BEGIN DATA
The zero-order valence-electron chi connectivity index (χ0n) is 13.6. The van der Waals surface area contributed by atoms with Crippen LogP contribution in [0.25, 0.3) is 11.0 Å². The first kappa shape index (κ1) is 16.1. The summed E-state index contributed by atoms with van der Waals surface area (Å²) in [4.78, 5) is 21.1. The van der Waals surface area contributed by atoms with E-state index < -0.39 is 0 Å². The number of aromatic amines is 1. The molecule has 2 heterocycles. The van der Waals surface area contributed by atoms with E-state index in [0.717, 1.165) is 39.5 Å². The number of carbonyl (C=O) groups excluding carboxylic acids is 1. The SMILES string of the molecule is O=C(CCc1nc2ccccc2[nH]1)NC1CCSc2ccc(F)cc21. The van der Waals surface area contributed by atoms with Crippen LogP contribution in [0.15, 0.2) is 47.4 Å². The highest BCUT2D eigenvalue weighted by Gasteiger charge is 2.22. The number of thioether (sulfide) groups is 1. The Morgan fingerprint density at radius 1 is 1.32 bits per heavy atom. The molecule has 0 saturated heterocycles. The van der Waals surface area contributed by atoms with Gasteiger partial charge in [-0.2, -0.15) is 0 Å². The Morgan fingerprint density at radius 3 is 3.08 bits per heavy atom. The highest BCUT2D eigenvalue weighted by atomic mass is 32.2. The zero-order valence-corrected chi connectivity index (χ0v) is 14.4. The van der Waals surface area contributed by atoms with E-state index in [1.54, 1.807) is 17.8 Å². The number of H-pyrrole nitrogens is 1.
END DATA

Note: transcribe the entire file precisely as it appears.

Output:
The zero-order valence-electron chi connectivity index (χ0n) is 13.6. The van der Waals surface area contributed by atoms with Crippen LogP contribution in [0.25, 0.3) is 11.0 Å². The first kappa shape index (κ1) is 16.1. The summed E-state index contributed by atoms with van der Waals surface area (Å²) in [4.78, 5) is 21.1. The van der Waals surface area contributed by atoms with E-state index < -0.39 is 0 Å². The number of aromatic amines is 1. The molecule has 2 heterocycles. The van der Waals surface area contributed by atoms with E-state index in [0.717, 1.165) is 39.5 Å². The number of carbonyl (C=O) groups excluding carboxylic acids is 1. The SMILES string of the molecule is O=C(CCc1nc2ccccc2[nH]1)NC1CCSc2ccc(F)cc21. The van der Waals surface area contributed by atoms with Crippen LogP contribution in [0.15, 0.2) is 47.4 Å². The highest BCUT2D eigenvalue weighted by Gasteiger charge is 2.22. The number of thioether (sulfide) groups is 1. The Morgan fingerprint density at radius 1 is 1.32 bits per heavy atom. The molecule has 0 saturated heterocycles. The van der Waals surface area contributed by atoms with Gasteiger partial charge in [-0.2, -0.15) is 0 Å². The Morgan fingerprint density at radius 3 is 3.08 bits per heavy atom. The highest BCUT2D eigenvalue weighted by atomic mass is 32.2. The zero-order valence-corrected chi connectivity index (χ0v) is 14.4. The van der Waals surface area contributed by atoms with E-state index in [1.54, 1.807) is 17.8 Å². The number of H-pyrrole nitrogens is 1.